Tuesday, 22 June 2010
Political Policing in Newry
It could have been a scene from the 1970s or ’80s when, in the early hours of last Wednesday morning [June 16], a large convoy of armoured PSNI landrovers descended on the nationalist Derrybeg estate in Newry.
Dozens of riot clad members of the political police decamped from their vehicles and conducted a politically-motivated operation during which they raided the home of a republican activist. A search operation was also carried out in the surrounding area which lasted for most of the day.
Throughout the day, heavily armed PSNI personnel stopped vehicles entering and leaving Derrybeg, which caused widespread disruption for residents in the area, including parents collecting their children from the nearby school.
Several other homes across the city were also targeted in Wednesday’s raids.
éirígí’s rúnaí ginearálta Breandán Mac Cionnaith condemned the raids: “At a time when the great and the good are proclaiming a new beginning for policing in the Six Counties, the PSNI is proving, by its own actions, that it is business as usual as far as its treatment of nationalist communities is concerned.
“Is this the new beginning to policing we were promised? This is not normal policing, this is not civic policing. This is the same repressive policing that we have been subjected to for decades. Nothing has changed with this paramilitary force except their name and badge.”
Mac Cionnaith continued: “Despite the change of name, the primary aim of the PSNI is exactly the same as the primary aim of the RUC – to protect the British occupation of the Six Counties. Ironically, the actions of the PSNI last week proved that point. The type of political policing is exactly the type of thing the RUC were infamous for.”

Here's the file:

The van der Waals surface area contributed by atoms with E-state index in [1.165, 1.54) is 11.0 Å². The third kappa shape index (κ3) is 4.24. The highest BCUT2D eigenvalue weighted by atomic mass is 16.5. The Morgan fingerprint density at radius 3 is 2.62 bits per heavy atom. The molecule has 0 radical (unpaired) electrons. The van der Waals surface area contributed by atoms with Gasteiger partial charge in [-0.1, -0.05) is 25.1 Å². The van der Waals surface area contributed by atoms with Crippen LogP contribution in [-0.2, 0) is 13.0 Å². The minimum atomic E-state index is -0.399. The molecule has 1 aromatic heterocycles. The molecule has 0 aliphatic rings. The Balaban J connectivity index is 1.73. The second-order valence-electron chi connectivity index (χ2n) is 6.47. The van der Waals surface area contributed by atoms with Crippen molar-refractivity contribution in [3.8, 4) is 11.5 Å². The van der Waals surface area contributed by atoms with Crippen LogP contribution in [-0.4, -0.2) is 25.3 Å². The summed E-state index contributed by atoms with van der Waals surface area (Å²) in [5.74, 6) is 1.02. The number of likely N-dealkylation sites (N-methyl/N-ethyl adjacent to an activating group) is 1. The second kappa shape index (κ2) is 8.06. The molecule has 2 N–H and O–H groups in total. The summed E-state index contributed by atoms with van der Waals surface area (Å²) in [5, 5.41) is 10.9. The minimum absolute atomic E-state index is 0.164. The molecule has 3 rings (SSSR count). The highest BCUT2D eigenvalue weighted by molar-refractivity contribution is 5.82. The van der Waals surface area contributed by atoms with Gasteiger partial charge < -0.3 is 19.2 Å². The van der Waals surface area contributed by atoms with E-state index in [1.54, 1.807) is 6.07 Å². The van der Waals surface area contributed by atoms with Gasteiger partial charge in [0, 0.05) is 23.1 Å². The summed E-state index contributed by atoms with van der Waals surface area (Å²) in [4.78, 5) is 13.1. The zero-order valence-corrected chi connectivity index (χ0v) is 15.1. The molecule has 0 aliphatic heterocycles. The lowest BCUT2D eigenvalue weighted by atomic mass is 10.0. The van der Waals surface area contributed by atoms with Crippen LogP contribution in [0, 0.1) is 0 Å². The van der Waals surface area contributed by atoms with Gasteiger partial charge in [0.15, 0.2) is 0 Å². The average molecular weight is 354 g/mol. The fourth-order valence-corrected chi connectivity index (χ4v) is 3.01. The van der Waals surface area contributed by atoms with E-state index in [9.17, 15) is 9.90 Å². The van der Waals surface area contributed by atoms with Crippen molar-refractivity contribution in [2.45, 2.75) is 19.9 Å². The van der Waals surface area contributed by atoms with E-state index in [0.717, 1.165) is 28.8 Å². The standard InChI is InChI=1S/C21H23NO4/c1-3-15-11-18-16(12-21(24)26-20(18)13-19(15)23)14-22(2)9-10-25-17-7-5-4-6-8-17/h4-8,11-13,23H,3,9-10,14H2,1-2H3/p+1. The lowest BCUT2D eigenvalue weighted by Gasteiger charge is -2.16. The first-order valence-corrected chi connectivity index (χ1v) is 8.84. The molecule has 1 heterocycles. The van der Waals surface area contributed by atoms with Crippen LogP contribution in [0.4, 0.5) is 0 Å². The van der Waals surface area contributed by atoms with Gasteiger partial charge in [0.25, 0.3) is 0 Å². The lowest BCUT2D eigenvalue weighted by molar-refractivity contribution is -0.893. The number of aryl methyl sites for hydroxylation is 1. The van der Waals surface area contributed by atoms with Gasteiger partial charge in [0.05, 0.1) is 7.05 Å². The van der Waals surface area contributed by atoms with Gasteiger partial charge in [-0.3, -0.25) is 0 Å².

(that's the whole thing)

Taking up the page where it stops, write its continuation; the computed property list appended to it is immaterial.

The Derrybeg estate has a proud history of opposing the British occupation, whether it comes in the form of the British army or British policing. No doubt, republican activists from the area will continue their work despite this upsurge in Crown Forces harassment.
Serious concern has also been expressed by éirígí as newly published figures show that politically-motivated stop and search legislation has been used on almost 35,000 occasions in the Six Counties within a 12 month period.
Amongst those being harassed with this legislation are éirígí activists engaged in peaceful protests and other political activity.
Mac Cionnaith concluded: “While constitutional nationalist politicians might try to claim that there has been a sea-change in policing in the Six Counties, the reality of ongoing repressive tactics on the ground belies the harsh truth that little has changed. People in working-class communities across the North are only too aware of that fact.”